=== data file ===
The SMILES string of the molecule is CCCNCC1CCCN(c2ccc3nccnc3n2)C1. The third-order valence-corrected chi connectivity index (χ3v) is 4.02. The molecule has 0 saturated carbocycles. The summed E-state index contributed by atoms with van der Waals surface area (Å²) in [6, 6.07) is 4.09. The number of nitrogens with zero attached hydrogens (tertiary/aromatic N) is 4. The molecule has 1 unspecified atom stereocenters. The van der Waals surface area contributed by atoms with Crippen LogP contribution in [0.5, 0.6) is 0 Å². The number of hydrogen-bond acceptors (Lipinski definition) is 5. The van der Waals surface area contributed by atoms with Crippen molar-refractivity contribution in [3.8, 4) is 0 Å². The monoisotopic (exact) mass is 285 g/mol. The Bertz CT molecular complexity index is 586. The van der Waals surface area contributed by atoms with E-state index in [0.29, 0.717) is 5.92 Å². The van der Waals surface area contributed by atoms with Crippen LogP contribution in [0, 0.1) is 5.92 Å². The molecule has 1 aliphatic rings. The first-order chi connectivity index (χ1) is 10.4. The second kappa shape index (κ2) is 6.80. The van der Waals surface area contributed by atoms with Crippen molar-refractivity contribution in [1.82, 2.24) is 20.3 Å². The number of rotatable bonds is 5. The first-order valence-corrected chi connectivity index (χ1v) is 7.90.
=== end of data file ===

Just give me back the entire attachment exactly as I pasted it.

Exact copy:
The SMILES string of the molecule is CCCNCC1CCCN(c2ccc3nccnc3n2)C1. The third-order valence-corrected chi connectivity index (χ3v) is 4.02. The molecule has 0 saturated carbocycles. The summed E-state index contributed by atoms with van der Waals surface area (Å²) in [6, 6.07) is 4.09. The number of nitrogens with zero attached hydrogens (tertiary/aromatic N) is 4. The molecule has 1 unspecified atom stereocenters. The van der Waals surface area contributed by atoms with Crippen LogP contribution in [0.5, 0.6) is 0 Å². The number of hydrogen-bond acceptors (Lipinski definition) is 5. The van der Waals surface area contributed by atoms with Crippen molar-refractivity contribution in [3.8, 4) is 0 Å². The monoisotopic (exact) mass is 285 g/mol. The Bertz CT molecular complexity index is 586. The van der Waals surface area contributed by atoms with E-state index in [0.29, 0.717) is 5.92 Å². The van der Waals surface area contributed by atoms with Crippen LogP contribution in [0, 0.1) is 5.92 Å². The molecule has 1 aliphatic rings. The first-order chi connectivity index (χ1) is 10.4. The second kappa shape index (κ2) is 6.80. The van der Waals surface area contributed by atoms with Crippen molar-refractivity contribution in [1.82, 2.24) is 20.3 Å². The number of rotatable bonds is 5. The first-order valence-corrected chi connectivity index (χ1v) is 7.90.